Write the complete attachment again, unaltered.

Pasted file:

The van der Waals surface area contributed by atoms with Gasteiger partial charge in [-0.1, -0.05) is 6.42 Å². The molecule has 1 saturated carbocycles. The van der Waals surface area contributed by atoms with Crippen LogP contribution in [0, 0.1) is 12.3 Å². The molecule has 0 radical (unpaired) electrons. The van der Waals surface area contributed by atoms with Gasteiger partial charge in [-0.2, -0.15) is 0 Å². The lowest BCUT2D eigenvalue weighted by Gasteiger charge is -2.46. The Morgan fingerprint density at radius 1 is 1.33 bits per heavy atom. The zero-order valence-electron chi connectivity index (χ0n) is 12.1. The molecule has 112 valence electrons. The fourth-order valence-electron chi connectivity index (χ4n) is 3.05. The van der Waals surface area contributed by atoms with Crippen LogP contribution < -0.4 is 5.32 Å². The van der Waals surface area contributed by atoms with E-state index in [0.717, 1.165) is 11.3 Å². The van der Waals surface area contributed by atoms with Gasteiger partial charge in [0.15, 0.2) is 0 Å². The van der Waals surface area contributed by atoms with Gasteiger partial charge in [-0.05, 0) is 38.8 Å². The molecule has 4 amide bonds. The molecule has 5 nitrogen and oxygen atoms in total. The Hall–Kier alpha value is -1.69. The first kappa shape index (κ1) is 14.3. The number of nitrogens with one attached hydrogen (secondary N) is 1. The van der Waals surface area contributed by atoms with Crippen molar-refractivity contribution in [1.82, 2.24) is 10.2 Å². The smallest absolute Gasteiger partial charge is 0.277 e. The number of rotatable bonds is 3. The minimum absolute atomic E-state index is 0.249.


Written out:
The van der Waals surface area contributed by atoms with Gasteiger partial charge in [-0.1, -0.05) is 6.42 Å². The molecule has 1 saturated carbocycles. The van der Waals surface area contributed by atoms with Crippen LogP contribution in [0, 0.1) is 12.3 Å². The molecule has 0 radical (unpaired) electrons. The van der Waals surface area contributed by atoms with Gasteiger partial charge in [-0.2, -0.15) is 0 Å². The lowest BCUT2D eigenvalue weighted by Gasteiger charge is -2.46. The Morgan fingerprint density at radius 1 is 1.33 bits per heavy atom. The zero-order valence-electron chi connectivity index (χ0n) is 12.1. The molecule has 112 valence electrons. The fourth-order valence-electron chi connectivity index (χ4n) is 3.05. The van der Waals surface area contributed by atoms with Crippen LogP contribution < -0.4 is 5.32 Å². The van der Waals surface area contributed by atoms with E-state index in [0.717, 1.165) is 11.3 Å². The van der Waals surface area contributed by atoms with Gasteiger partial charge in [0.15, 0.2) is 0 Å². The van der Waals surface area contributed by atoms with Gasteiger partial charge in [-0.05, 0) is 38.8 Å². The molecule has 4 amide bonds. The molecule has 5 nitrogen and oxygen atoms in total. The Hall–Kier alpha value is -1.69. The first kappa shape index (κ1) is 14.3. The number of nitrogens with one attached hydrogen (secondary N) is 1. The van der Waals surface area contributed by atoms with Crippen molar-refractivity contribution in [1.82, 2.24) is 10.2 Å². The smallest absolute Gasteiger partial charge is 0.277 e. The number of rotatable bonds is 3. The minimum absolute atomic E-state index is 0.249.